Summer is finally creeping up on our seasonal town.  The first few weeks of June are filled with seemingly endless end of school year activities, dance recitals and baseball games which give way  to the last day of school with a huge collective sigh.  The promise of the next ten weeks filled with fun, activities and hopefully a few lazy days lounging on the beach fill my mind.  Labor Day seems light years away and I'm ready to focus on my Summer Bucket List.
  I look forward to summer vacation with heavy anticipation beginning as soon as April vacation ends. After a long, stormy winter,  I am so ready for warmer weather and beach days.  The sun setting later, strawberries, basil and tomatoes, ice cream for dinner, outdoor showers, morning dew on the grass, the smell of Coppertone on my skin and sand between my toes.  My Summer Bucket List is pretty simple but it's filled with all the things I plan to do.  Best of all, I've kept it easy this year.  Pretty much everything takes place in Falmouth, MA  or in a town close by (the Upper part of Cape Cod). The only exception is a quick trip to Martha's Vineyard but the ferry leaves from Falmouth.
  Living here is a gift but my life gets busy and it's easy to allow a boring to-do list to take over instead of enjoying what is right in front of me.  My Summer Bucket List is a pledge to myself and my family that I will take the time to savor my surroundings and celebrate this beautiful place with the ones I love.  I hope you plan a bucket list of your own or steal mine, if you want. These are the fun things I plan to do in Summer 2018:

Hike the Knob: The Knob, located in Woods Hole, MA has two short trails that lead to a spectacular view of Quissett Harbor and Buzzards Bay.  On a clear day, you can see New Bedford to the west, the Cape Cod Canal entrance to the north and the Elizabeth Islands to the south. Bring a cup of coffee to sip as you sit on the granite bench commemorating Cornelia Carey, the woman who donated this land to conservation so that everyone could enjoy its beauty.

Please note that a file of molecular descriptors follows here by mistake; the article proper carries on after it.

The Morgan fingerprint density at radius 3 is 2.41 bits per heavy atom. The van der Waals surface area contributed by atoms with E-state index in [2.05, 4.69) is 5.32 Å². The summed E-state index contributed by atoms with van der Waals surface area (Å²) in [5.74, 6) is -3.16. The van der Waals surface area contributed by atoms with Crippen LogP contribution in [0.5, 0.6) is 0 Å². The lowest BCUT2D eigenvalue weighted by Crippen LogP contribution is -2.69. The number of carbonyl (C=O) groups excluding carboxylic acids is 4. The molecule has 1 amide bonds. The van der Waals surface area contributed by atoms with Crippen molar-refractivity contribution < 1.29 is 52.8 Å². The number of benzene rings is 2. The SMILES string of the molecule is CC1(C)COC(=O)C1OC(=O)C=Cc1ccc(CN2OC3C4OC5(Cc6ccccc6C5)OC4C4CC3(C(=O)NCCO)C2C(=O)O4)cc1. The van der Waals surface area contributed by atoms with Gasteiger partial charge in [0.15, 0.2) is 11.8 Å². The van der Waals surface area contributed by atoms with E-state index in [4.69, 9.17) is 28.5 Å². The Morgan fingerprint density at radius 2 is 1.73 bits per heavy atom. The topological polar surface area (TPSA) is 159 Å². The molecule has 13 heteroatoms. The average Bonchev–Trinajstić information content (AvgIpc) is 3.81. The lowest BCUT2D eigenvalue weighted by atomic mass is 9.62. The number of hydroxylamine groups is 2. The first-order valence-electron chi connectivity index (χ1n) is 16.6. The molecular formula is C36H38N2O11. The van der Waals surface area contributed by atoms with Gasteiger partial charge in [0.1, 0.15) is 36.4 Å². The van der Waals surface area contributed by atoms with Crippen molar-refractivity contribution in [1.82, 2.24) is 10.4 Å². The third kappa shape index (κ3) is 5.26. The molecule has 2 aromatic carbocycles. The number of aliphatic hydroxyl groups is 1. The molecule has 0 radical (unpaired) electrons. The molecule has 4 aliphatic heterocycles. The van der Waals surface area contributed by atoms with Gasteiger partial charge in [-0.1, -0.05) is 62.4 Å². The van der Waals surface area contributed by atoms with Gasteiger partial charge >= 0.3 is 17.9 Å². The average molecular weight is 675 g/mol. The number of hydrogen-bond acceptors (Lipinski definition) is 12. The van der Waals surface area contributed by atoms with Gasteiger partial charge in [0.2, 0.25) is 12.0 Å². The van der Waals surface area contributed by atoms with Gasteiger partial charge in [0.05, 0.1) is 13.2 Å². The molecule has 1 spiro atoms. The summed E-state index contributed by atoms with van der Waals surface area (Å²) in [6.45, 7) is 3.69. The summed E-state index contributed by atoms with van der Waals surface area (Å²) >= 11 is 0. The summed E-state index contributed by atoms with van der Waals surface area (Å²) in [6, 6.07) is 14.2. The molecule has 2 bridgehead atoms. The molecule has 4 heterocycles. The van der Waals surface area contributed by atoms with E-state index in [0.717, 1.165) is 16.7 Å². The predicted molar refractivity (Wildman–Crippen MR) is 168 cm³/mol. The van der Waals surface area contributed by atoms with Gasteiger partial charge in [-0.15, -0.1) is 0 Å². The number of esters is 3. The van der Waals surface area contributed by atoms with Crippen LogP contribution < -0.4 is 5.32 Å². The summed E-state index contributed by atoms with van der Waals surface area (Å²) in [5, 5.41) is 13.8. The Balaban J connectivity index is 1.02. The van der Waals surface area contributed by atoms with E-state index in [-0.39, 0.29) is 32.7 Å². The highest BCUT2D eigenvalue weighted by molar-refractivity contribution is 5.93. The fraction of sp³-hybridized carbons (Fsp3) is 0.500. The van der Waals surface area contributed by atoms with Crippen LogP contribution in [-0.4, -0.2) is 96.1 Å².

4th of July Parade:  There are actually quite a few 4th of July Parades that take place yearly in tiny
men marching in 4th of July parade, dressed in colonial clothes
Annual 4th of July Parade, Quissett, MA
villages in Falmouth on July 4th.  They are typically very grassroots with kids riding decorated bikes and perhaps a vintage car or two with passengers waving flags.  Look in the local paper or on social media sites for times.  I like to go to the Quissett parade that kicks off sometime around 11:00am (these events are pretty laid back).  It features a homemade dragon manned by a dozen people and  satire of a current political theme which I don't always understand!

brightly lit ferris wheel against the night sky
Ferris Wheel
Barnstable County Fair: I have been going to the Barnstable County Fair ever since I can remember.  It's dusty, hot and has all of the junk food you can possibly imagine.  There are all sorts of rides to make your stomach turn
and games to play and waste your money trying to get the big prize.  In the exhibit halls, you can
find local entries of baked goods, jellies, pickles, home grown vegetables, arts and crafts.  It's exciting to enter something then go to the fair to see if we won the blue ribbon in our category.  Val always seems to take home a glorious prize like "Best in Show" or the state award for her divine produce.

beach sunset girl in sweatshirt
Sunset after an early evening swim

Pizza at Sunset:  Pack the cooler with drinks, grab a hot pizza to go and head to the beach.  Be sure to wear your suit for a swim in the water that's been warmed all day from the sun.  The best places to view the sunset in Falmouth are Chapoquoit Beach and Old Silver Beach.  Order your pizza from West Falmouth Market where they have homemade dough and all sorts of toppings.  Enjoy Mother Nature's spectacular nightly show.

Ice Cream Tour:  Sampling ice cream at various ice cream shops and documenting all the new flavors we try out on a long list near the summer calendar is a favorite of ours.  We will be sure to check out Smitty's Homemade Ice Cream, Somerset Creamery, Four Seas, Eulinda's and Polar Cave to name just a few.

kids eating ice cream in front of ice cream parlor
Can't get enough of Smitty's Homemade Ice Cream

Mini Golf:  There must always be a summer mini-golf excursion, followed by ice cream, of course
boy putting on mini golf green
Mini golf, family fun
(see above).  The perfect early evening adventure after a day at the beach that the entire family can enjoy.  Everyone is happiest when mom wins.  Cataumet Crossing covers both golf and ice cream.  Head to  Sandwich Mini Golf then conquer your ice cream appetite at